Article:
Cast: Suzanna Mukherjee, Sidhant Gupta, Karan Mehra, Sharib Hashmi
Director: Amit Khanna
A well-intended sawach-aur-saaf-suthri comedy Badmaashiyaan is a curiously content-driven rom-com with one of the most consistently wicked female protagonists I've seen in recent cinema from Bollywood or Hollywood.
Unlike the over-praised Dolly Ki Doli where Sonam Kapoor was hailed as a new-age heroine for conning her way through multiple marriages, newcomer Suzanna Mukherjee ironically named Naari in Badmaashiyaan,is unabashedly moral, money-minded to the point of being vulgar in her avarice. Suzanna plays the character with just the right doses of devilish cuteness to make Naari seductive and palatable. It is quite a debut. The actress' insouciant materialism holds the clever inventive plot together.
The men are hopelessly hooked to the deceitful damsel. The plot divides Naari's con games into three unmarked sections, the first when an unsuspecting well-meaning dude from Chandigarh Dev(Sidhant Gupta, confident and screen-friendly) falls head-over-heels for the con-woman.
In a rolicking relay race of romantic renewal the baton of romancing Naari is then passed to a quirky detective named Pinkesh (played with precocious panache by Karan Mehra).
It is really in the third romantic interlude that the plot tickles the funny bones the most when a dreaded don Jazzy (Sharib Hashmi, a delight to watch) becomes putty in the pretty con woman's hands.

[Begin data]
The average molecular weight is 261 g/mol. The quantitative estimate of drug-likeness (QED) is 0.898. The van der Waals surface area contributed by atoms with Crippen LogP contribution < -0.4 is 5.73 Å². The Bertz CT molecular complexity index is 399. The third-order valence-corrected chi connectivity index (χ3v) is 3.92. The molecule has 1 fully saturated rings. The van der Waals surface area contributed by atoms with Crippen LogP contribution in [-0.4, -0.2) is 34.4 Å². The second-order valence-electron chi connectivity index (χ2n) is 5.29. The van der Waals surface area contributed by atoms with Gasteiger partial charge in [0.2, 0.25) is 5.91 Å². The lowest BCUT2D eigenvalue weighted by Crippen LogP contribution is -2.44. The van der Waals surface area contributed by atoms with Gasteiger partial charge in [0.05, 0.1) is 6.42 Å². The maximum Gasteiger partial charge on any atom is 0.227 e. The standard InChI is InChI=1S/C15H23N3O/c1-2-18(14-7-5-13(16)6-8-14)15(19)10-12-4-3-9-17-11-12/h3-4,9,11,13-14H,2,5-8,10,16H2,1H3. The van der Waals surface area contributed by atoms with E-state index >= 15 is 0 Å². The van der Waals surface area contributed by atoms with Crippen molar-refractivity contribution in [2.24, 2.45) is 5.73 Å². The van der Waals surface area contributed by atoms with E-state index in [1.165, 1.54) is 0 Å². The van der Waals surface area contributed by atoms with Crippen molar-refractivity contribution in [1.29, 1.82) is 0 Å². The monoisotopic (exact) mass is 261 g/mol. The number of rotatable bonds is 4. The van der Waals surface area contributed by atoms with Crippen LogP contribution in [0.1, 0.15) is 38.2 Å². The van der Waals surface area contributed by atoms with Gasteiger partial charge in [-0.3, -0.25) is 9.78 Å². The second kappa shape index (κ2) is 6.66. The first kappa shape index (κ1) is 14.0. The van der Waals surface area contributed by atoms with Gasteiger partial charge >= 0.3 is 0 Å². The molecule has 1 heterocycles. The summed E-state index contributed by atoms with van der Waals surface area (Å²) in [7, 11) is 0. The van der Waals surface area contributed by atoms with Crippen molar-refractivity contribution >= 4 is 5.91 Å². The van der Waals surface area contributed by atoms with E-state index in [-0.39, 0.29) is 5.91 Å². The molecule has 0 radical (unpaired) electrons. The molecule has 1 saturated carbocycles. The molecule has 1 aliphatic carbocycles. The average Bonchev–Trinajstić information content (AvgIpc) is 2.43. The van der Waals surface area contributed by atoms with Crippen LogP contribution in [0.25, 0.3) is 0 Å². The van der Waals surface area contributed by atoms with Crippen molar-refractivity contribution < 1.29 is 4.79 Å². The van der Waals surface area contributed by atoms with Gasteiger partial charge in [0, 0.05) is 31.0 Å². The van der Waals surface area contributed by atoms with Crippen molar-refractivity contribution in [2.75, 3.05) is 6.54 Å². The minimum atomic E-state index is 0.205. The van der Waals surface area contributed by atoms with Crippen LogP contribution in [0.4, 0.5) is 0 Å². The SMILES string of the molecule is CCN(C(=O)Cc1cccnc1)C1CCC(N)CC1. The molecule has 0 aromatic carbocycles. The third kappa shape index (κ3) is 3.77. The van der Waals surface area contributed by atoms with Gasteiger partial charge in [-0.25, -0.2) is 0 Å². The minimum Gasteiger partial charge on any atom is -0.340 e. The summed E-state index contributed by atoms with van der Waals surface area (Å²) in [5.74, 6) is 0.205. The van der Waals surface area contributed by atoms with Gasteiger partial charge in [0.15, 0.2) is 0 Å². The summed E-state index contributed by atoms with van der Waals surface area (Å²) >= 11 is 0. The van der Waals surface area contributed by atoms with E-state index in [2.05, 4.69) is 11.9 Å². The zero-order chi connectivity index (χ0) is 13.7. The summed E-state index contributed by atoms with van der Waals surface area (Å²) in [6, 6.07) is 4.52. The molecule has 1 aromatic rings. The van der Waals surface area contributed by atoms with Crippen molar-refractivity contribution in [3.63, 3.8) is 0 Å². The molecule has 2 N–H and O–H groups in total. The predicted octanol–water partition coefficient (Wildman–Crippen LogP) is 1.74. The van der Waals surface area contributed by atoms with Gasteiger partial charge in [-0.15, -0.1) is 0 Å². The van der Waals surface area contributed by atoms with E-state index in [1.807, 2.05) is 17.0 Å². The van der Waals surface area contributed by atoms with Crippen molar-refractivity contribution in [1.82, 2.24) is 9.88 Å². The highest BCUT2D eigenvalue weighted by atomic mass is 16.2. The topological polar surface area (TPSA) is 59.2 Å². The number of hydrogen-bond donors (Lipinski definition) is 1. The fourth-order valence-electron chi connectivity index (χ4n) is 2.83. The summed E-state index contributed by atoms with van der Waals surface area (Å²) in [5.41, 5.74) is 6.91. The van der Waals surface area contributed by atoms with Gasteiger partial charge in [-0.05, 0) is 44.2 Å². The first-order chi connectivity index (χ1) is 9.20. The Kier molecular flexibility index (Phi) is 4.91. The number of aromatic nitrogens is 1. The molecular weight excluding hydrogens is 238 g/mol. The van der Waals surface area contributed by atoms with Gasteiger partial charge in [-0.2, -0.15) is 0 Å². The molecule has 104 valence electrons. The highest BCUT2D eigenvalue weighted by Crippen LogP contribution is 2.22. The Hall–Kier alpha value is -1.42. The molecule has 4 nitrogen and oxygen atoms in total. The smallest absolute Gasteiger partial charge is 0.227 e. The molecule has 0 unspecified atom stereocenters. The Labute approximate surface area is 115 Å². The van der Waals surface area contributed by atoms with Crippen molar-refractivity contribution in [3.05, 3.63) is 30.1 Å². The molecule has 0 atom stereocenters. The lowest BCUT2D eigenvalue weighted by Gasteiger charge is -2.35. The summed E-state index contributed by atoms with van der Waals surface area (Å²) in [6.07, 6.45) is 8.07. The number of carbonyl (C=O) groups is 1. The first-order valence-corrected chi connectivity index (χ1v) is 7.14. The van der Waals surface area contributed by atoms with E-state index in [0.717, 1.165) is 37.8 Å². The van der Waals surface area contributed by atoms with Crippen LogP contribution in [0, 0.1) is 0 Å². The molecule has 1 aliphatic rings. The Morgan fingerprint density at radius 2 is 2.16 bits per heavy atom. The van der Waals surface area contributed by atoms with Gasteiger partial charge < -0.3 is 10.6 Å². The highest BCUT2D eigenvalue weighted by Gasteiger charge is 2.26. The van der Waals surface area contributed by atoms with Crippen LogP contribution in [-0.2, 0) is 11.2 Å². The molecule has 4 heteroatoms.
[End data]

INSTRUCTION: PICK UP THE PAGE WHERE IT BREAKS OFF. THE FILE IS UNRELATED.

The three besotted lovers' characters are intersected into unlikely junctions . The smartly written comedy(Kushal Ved Bakshi) manages to stay a few baby-steps ahead of audiences. The writing sparkles when Naari does her eyelash-batting coquettish act with her men who choose to get fooled becauseawell, because some believe men think with a body part other than brains when they are in love.
This premise is brought into play with immense vibrancy and surprisingly no vulgarity. Think of it. A rom-com about three guys with healthy appetites lusting after a sexy young tease. And no double meaning? The censor board must have swooned in delight.
I specially liked the sequence where Naari tries to feed a sob story about her mother stricken with cancer to Pinkesh who reminds Naari not too gently that he saw the "ill' mother dancing vigorously.
It's all done in the spirit of a buoyant but clean bordello humour. Not all of it works. At the start there is a horribly mis-constructed bank-robbery sequence with a female actor hamming so hard you fear for the narrative's wellbeing. After a false start director Amit Khanna picks up the threads of the plot and weaves them nimbly into the lives of his characters, all of whom are much less acool' than they'd like to believe.
Badmaashiyaan conveys a pleasant in-through-the-out-door feeling. The film is set in Chandigarh and delivers some priceless barbs at the city's expensive. A wannabe groom wants to know why so many girls from Chandigarh are named Pooja or Neha , why they are fans of Shah Rukh Khan and why they end up becoming dress designers.
Badmaashiyaan revels in an innocuous irreverence. It's an original and frequently funny comedy of ongoing errors where various characters including a wholesome conscience-stricken girl (Gunjan Malhotra), a hilariously over-the-top Sardarji and a clueless gangster's right-hand-man (played with fantastic fervor by Nitin Goswami) meet and collide creative a crackling hissing humour. Most of all, the female protagonist is wickedly duplicitous to the last. Talented new actors who know how to juice funny scenes for all they are worth make this a warmly welcome comedy.